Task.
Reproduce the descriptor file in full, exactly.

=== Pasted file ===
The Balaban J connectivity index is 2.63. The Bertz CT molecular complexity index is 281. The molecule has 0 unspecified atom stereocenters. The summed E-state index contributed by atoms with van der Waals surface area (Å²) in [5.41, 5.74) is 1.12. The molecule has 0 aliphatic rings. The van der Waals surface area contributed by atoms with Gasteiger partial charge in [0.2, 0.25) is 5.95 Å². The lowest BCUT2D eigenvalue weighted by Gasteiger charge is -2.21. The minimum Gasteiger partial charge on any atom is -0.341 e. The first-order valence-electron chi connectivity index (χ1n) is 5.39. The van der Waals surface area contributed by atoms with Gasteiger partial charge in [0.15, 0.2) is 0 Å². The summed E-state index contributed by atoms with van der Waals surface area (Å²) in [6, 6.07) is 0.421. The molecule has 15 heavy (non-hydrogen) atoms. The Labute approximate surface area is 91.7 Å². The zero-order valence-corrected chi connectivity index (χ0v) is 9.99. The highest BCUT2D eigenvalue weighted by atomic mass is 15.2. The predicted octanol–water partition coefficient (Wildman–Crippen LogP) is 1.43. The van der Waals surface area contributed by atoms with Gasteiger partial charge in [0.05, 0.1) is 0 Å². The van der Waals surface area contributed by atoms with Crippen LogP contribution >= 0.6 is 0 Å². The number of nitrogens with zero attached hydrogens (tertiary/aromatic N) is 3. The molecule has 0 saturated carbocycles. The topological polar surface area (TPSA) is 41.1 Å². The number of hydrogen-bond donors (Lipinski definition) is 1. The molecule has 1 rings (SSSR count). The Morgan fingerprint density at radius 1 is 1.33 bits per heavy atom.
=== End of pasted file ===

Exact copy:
The Balaban J connectivity index is 2.63. The Bertz CT molecular complexity index is 281. The molecule has 0 unspecified atom stereocenters. The summed E-state index contributed by atoms with van der Waals surface area (Å²) in [5.41, 5.74) is 1.12. The molecule has 0 aliphatic rings. The van der Waals surface area contributed by atoms with Gasteiger partial charge in [0.2, 0.25) is 5.95 Å². The lowest BCUT2D eigenvalue weighted by Gasteiger charge is -2.21. The minimum Gasteiger partial charge on any atom is -0.341 e. The first-order valence-electron chi connectivity index (χ1n) is 5.39. The van der Waals surface area contributed by atoms with Gasteiger partial charge in [0.15, 0.2) is 0 Å². The summed E-state index contributed by atoms with van der Waals surface area (Å²) in [6, 6.07) is 0.421. The molecule has 15 heavy (non-hydrogen) atoms. The Labute approximate surface area is 91.7 Å². The zero-order valence-corrected chi connectivity index (χ0v) is 9.99. The highest BCUT2D eigenvalue weighted by atomic mass is 15.2. The predicted octanol–water partition coefficient (Wildman–Crippen LogP) is 1.43. The van der Waals surface area contributed by atoms with Gasteiger partial charge in [0.05, 0.1) is 0 Å². The van der Waals surface area contributed by atoms with Crippen LogP contribution >= 0.6 is 0 Å². The number of nitrogens with zero attached hydrogens (tertiary/aromatic N) is 3. The molecule has 0 saturated carbocycles. The topological polar surface area (TPSA) is 41.1 Å². The number of hydrogen-bond donors (Lipinski definition) is 1. The molecule has 1 rings (SSSR count). The Morgan fingerprint density at radius 1 is 1.33 bits per heavy atom.